What’s more effective, the carrot or the stick?

I think about the various situations in life where the old adage the “carrot and stick” or alternatively, reward versus punishment, might apply. My family and I recently acquired a new puppy and reading the obligatory “how to train your dog” manual, the general consensus/advice from dog experts seems to be; applauding good behavior is much better than punishing bad behavior.

Let’s face it, like my puppy, no-one wants the “stick” to be used. By nature, the “stick” method can create a feeling of resentment toward the holder of that “stick” and tends to make you want to “just do enough” so you don’t get in trouble.

Where-as the “carrot” method, does not include the threat of physical violence, so everyone is generally more at ease. Plus, there is the potential of an upside. If I achieve the required level, I get a carrot, but what happens if I over-achieve? Even more carrots? Or maybe a mixed vegetable tray?

In recently years in response to the increasing rate at which organizations are being breached, we’ve also seen an increased response from local law-makers and regulatory bodies to bring in compliance mandates. Things like SOX, PCI, GDPR etc., which force organizations to comply to a set of various security controls and practices.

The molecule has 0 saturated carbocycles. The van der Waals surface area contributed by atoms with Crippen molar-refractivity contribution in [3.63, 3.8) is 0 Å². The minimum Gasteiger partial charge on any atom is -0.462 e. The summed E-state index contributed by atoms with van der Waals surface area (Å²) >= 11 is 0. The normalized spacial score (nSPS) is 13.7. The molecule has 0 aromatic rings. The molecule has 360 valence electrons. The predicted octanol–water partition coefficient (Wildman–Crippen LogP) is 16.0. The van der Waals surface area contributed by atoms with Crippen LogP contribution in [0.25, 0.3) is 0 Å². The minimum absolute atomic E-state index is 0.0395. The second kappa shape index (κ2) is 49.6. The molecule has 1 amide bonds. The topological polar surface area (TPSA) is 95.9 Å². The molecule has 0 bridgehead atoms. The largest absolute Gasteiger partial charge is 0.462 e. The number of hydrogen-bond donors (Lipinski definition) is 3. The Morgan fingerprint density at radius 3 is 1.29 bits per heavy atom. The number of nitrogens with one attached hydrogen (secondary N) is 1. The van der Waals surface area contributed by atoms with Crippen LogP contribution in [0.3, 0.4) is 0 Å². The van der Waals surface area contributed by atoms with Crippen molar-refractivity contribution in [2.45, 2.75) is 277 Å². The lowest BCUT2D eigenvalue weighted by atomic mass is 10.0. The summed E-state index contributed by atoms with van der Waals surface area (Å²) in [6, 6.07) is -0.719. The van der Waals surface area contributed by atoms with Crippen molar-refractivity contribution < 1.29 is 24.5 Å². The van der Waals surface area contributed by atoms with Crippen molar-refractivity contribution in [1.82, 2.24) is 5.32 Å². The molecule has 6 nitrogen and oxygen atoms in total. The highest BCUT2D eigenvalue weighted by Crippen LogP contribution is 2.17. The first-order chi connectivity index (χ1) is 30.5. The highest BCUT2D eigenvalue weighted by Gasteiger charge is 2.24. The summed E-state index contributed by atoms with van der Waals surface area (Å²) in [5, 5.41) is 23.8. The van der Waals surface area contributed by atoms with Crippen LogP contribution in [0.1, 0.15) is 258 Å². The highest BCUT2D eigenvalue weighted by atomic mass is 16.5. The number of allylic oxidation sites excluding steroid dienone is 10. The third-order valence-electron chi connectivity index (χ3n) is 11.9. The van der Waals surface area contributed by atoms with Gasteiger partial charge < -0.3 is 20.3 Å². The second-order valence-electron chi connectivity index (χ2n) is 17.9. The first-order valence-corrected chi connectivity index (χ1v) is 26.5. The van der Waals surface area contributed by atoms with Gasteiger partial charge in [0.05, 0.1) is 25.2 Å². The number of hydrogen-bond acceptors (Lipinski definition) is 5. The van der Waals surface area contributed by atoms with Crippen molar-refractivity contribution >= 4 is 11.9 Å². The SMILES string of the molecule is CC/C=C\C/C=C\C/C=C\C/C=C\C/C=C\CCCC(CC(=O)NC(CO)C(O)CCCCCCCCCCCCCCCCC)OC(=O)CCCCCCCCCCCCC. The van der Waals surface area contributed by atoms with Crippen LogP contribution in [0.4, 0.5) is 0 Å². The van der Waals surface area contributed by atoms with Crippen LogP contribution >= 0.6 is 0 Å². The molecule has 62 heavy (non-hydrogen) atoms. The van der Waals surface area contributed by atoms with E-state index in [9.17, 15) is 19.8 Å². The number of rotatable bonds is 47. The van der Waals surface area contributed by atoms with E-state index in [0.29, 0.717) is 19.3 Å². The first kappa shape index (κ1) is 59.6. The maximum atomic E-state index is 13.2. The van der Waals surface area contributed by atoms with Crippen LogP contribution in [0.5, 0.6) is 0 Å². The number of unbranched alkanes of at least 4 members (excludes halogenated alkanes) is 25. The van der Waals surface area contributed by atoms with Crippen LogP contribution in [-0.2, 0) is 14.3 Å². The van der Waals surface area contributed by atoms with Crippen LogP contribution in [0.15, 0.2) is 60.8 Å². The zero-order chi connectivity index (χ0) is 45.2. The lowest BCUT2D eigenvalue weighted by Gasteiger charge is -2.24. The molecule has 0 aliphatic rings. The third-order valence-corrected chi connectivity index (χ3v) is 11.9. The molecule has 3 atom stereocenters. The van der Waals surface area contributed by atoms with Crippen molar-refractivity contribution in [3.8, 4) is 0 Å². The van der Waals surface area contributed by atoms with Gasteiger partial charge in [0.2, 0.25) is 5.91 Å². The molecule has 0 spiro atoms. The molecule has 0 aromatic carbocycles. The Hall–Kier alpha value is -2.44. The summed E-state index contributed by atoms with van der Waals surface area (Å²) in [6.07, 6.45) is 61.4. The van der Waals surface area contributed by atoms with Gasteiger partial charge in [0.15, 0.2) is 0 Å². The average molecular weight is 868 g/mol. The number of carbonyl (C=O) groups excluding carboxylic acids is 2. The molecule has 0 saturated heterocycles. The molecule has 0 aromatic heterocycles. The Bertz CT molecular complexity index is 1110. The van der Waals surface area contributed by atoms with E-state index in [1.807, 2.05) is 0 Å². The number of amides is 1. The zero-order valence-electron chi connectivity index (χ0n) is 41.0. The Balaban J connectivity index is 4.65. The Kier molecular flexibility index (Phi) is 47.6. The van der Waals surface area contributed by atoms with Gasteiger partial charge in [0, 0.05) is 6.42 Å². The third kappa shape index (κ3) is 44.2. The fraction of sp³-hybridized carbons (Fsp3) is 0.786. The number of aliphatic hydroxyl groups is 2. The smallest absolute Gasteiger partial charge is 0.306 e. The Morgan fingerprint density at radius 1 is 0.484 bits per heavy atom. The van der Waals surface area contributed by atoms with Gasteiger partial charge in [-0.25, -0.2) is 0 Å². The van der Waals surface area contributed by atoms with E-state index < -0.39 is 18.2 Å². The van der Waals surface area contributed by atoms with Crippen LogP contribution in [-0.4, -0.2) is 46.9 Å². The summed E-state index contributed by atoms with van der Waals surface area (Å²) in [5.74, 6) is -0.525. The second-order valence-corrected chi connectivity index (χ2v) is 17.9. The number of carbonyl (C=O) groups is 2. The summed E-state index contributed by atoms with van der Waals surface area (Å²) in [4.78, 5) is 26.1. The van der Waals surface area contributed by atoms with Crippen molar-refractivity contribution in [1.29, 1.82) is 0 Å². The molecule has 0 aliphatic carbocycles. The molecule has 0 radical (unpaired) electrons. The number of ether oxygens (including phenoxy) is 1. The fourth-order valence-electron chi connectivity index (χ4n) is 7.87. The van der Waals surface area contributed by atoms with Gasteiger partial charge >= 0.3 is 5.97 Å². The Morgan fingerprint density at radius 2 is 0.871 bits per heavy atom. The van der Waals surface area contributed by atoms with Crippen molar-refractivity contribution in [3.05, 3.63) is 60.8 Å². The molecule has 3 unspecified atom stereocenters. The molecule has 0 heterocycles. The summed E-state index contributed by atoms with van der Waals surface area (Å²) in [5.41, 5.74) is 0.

At face value, these regulations are all very useful in helping to improve the general security posture of an organization, but like the “stick” method, there is a chance they will focus most of their effort on compliance, because this can sometimes be a very onerous task. This means they won’t dedicate enough time on actually evaluating what Cybersecurity Risks their business is currently be exposed to.

A Security Strategy which is focused on Risks rather than Compliance provides a more “carrot” like approach. You are less likely to stop once you’ve reached the mandated level of compliance because you know there is more upside. You will continue to evaluate where you are most at risk and continue to put measures in place to mitigate, or at least reduce the chance of getting breached and winding up in the newspapers.

A Risk Based Strategy is not only a more practical approach to Cybersecurity, but there are some indications that organized cybercriminals are starting to target organizations who are just focusing on Compliance. i.e they also understand where the current Regulations force good security controls, so they will just focus their attacks outside of these areas.

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